Moroccan women repatriated from Sudan suffer from family dispersion

Moroccan women repatriated from Sudan suffer from family dispersion

While they were stuck in the middle of the conflict, between bullets, explosions, famine and thirst, then evacuated to Morocco, Moroccan women repatriated from Sudan now find themselves facing a new fate and a responsibility that they hardly expected. .

Apart from their arrival in Morocco safe and sound, as well as their children, the Moroccan nationals of Sudan were evacuated without their husbands, that is to say without a father to watch over and meet their vital needs. Each has its own story, but the situation is ultimately the same: alone, having to take on the responsibility of an entire family.

Reached by MoroccoLatestNews, some Moroccan women repatriated from Sudan told us about the problems encountered as a result of this family dispersion. They said their husbands have been able to travel to other Arab countries, including Egypt, and have applied for visas there to join them, but have not received a response for more than a month.

For FR (who prefers to remain anonymous), the story is even more tragic. This Moroccan returned from Sudan with her three children in the hope that her husband would join her after a few days to take care of them. However, the family found themselves on the streets after their savings ran out. An unexpected fate.

Today, FR and his children live in a charity association. She still hopes to see her husband again and get her little family out of this situation.

We demand that our husbands obtain visas, because what we are currently experiencing is family dispersion. If they had informed us earlier that our husbands would not have visas, we would not have come. We would have chosen to stay with them in Sudan,” she lamented.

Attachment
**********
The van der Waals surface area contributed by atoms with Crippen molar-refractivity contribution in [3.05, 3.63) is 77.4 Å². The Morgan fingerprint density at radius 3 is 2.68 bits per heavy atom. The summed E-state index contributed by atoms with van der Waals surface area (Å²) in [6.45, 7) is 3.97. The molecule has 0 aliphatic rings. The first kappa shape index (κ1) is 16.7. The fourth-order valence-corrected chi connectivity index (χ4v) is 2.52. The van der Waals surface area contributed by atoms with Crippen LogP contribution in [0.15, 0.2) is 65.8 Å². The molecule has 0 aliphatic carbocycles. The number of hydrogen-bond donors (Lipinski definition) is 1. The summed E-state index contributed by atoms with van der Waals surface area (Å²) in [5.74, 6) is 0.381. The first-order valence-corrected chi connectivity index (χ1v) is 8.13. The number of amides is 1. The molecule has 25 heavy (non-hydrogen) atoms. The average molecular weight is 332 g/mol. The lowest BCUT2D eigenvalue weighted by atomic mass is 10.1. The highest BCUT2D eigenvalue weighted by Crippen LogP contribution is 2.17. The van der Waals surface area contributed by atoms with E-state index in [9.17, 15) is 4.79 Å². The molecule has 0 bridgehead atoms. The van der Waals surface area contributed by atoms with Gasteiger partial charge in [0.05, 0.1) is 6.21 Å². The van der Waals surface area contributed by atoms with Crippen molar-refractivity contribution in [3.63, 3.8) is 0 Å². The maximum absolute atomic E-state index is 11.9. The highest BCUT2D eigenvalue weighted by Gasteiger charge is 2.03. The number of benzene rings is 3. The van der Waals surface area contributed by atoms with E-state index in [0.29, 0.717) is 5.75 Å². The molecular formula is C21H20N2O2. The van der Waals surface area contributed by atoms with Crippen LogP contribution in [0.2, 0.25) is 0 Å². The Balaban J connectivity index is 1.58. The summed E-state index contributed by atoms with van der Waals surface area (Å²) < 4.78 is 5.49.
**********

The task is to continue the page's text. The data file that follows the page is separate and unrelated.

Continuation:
We have children who are very attached to their fathers. My husband was able to go to Egypt and there he applied for a visa for Morocco, but he received no response, even if he is a wealthy person who has all the necessary guarantees“, specifies our interlocutor.

Is our destiny dispersion? Family ? Have we been sentenced to divorce without our knowledge?“, she wondered.

Even if we want to go to our husbands in other countries, we need passports for our children. For example, in my situation, my daughter does not have Moroccan nationality. She has applied for nationality, but because she is not registered in the civil registry, the procedure requires hearings, i.e. a long procedure“, explained FR

And to add: The King repatriated us to our dear country and it is an indescribable pride, but when we came here we did not find any help […] My husband is an international expert and a veterinarian with employment contracts in major Arab countries. All he wants is to see his little girl“.

For her part, SH, who also arrived in the country with her three children, the youngest of whom is less than six months old, and without a husband, says: “ We left in a hurry. We only took what was necessary. I didn’t bring any money, jewelry, necessary papers or anything, on the pretext that our husbands would join us via Egypt, but that didn’t happen“.

Her savings are also exhausted, her husband owns land in Morocco but she cannot dispose of it in his absence. ” Today we are neither married nor divorced […] My children’s situation changed overnight. Before, they led a very good life, ate what they wanted and had a car that took them where they wanted, and today they are suffering“, continues SH

We only ask for a visa for two or three months, so that our husbands can come to visit their children, and bring everything necessary to continue living without complications.“, she asked, pointing out that ” the fact of not granting them a visa is a very ungrateful decision. If there is a way to go back to Sudan, I will come back, because we can’t live like this“.

The story of most of the women repatriated from Sudan following the ongoing clashes is similar to that of FR and SH who suffer from this dispersion or family breakdown. Moreover, the families of some, despite their great love for their daughters, do not have enough resources and are unable to help them improve their situation, and this is further aggravated as Eid Al Adha approaches. .


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